Donnelly announces governor bid
High Desert assemblyman one of two challengers thus far to Gov. Brown
SACRAMENTO • Republican Assemblyman Tim Donnelly on Tuesday announced his 2014 bid for California governor.
Donnelly, R-Twin Peaks, representing the High Desert in the 33rd Assembly District, will be wading into a race against Gov. Jerry Brown despite the incumbent’s seemingly unstoppable money and campaign machinery.
A call to Donnelly’s gubernatorial campaign spokeswoman Jennifer Kerns was not immediately returned Tuesday.
Donnelly’s perceived conservative stance on bills regulating firearms, allowing undocumented workers to apply for driver’s licenses and permitting legal resident aliens to work polls has not dissuaded his belief he can gather enough support to win among a historically liberal electorate.
“I believe California has a divided majority that has no voice,” he said last month at a campaign fundraiser in Apple Valley. “I intend to become that voice.”
The Oct. 12 fundraiser was one of the first stops of Donnelly’s “guerrilla grass-roots” campaign this fall throughout Southern California — then as only a prospective gubernatorial candidate.
Hosted at Rawhide Ranch, it attracted a number of local public officials, including Apple Valley Town Council members Curt Emick, Art Bishop, Scott Nassif, Barb Stanton and Larry Cusack; Joseph W. Brady of the Victor Valley College Board of Trustees; Carl Coleman of the Mojave Water Board; Apple Valley Fire Protection District board member Cliff Earp; and Rebecca Tennison, a representative for state Sen. Steve Knight.
Donnelly says his campaign will offer voters an alternative to the high taxes and government interference offered by Brown and his fellow Democrats.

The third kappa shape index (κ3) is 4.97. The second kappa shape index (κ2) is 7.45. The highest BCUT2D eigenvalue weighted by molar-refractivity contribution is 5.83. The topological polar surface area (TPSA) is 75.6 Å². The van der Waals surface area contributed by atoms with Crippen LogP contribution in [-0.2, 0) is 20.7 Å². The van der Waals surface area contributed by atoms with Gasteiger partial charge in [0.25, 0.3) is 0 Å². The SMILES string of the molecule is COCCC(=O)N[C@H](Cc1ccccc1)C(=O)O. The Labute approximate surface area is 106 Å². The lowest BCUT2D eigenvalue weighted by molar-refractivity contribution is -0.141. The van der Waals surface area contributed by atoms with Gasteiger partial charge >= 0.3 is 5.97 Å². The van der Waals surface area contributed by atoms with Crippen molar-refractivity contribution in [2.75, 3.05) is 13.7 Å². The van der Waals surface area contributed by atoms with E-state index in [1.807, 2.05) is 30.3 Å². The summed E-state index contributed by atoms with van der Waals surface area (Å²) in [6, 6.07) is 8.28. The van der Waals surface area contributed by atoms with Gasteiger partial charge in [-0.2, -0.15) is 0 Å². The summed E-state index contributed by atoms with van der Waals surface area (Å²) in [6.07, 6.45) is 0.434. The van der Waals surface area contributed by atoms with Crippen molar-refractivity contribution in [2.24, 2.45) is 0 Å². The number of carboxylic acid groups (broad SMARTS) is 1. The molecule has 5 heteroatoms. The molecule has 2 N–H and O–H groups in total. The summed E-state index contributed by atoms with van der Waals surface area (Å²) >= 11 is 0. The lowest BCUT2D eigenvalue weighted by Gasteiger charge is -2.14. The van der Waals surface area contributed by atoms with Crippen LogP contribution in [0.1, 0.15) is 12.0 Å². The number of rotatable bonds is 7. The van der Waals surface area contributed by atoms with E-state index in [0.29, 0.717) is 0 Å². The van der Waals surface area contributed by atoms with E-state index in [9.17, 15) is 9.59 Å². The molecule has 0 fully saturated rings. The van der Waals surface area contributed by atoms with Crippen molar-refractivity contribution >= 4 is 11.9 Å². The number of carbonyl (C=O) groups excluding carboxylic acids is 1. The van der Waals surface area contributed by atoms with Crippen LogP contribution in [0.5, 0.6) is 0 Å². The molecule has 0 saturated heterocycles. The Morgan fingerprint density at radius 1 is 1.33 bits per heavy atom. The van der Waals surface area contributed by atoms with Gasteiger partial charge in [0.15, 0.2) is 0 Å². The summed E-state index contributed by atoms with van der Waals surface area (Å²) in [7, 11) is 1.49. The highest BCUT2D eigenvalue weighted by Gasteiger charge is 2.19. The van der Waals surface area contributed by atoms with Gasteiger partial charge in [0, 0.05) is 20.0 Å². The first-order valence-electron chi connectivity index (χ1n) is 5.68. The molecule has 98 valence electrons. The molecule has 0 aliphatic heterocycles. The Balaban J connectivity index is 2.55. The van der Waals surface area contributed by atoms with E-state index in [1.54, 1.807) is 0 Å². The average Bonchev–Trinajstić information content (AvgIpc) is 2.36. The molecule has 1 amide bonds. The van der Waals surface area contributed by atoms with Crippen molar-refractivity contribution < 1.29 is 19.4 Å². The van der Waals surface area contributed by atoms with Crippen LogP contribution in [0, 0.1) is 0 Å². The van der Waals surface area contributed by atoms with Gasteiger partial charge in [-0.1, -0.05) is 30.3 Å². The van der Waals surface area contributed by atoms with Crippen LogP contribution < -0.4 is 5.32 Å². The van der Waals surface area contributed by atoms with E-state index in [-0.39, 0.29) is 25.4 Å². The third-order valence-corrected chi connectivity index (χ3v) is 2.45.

His primary platform will consist of lowering income taxes and protecting constitutional rights such as the Second Amendment, he previously said.
Yet his candidacy, along with that of former lawmaker and Lt. Gov. Abel Maldonado, a moderate Republican, is unlikely to receive a warm welcome from the GOP establishment. After decades of sinking registration numbers, the party has sought to rebrand itself so it can appeal to a wider variety of voters, including Latinos.
Many party delegates had hoped to shift the party to the political center and keep the focus off the divisive issues that have been central to Donnelly’s previous campaigns, including his history as a former Minuteman border enforcer.
Mindful of the need to connect with a broader base of voters, Donnelly on Tuesday was flanked by a diverse group of supporters at the furniture factory in the Los Angeles County city of Baldwin Park, where he announced his candidacy.
The official filing period to run for governor does not begin until Feb. 10.
Next year is the first in which the primary for governor will be a top-two, in which both leading candidates will move on to the general election regardless of party affiliation.
Whoever emerges will face a daunting challenge in Brown, the 75-year-old governor who returned to office in 2011 after first serving from 1975 to 1983. Brown has yet to announce a bid for re-election, but there is little doubt that he will run.
After becoming the longest-serving governor earlier this month, Brown quipped last week that: “I’m only in the third year of my first of my second terms.”
Brown has a 49-percent approval rating among likely voters, according to a September Public Policy Institute of California poll and has nearly $16 million in his two campaign committees. He also successfully shepherded a budget through the state Legislature this year with little drama after voters approved billions of dollars in temporary sales and income taxes last year.
Donnelly said last month that a formal announcement of his gubernatorial run was contingent on who was in the race, how much money could be raised and evaluating the amount of support received from local communities and leaders.
Editor’s note: The original version of this story contained incorrect information from Tim Donnelly’s campaign website. The only speaker scheduled for the God and Country event on Thursday is Jeff Struecker.
— The Associated Press contributed to this report.
Shea Johnson may be reached at 760-955-5368 or at SJohnson@VVDailyPress.com.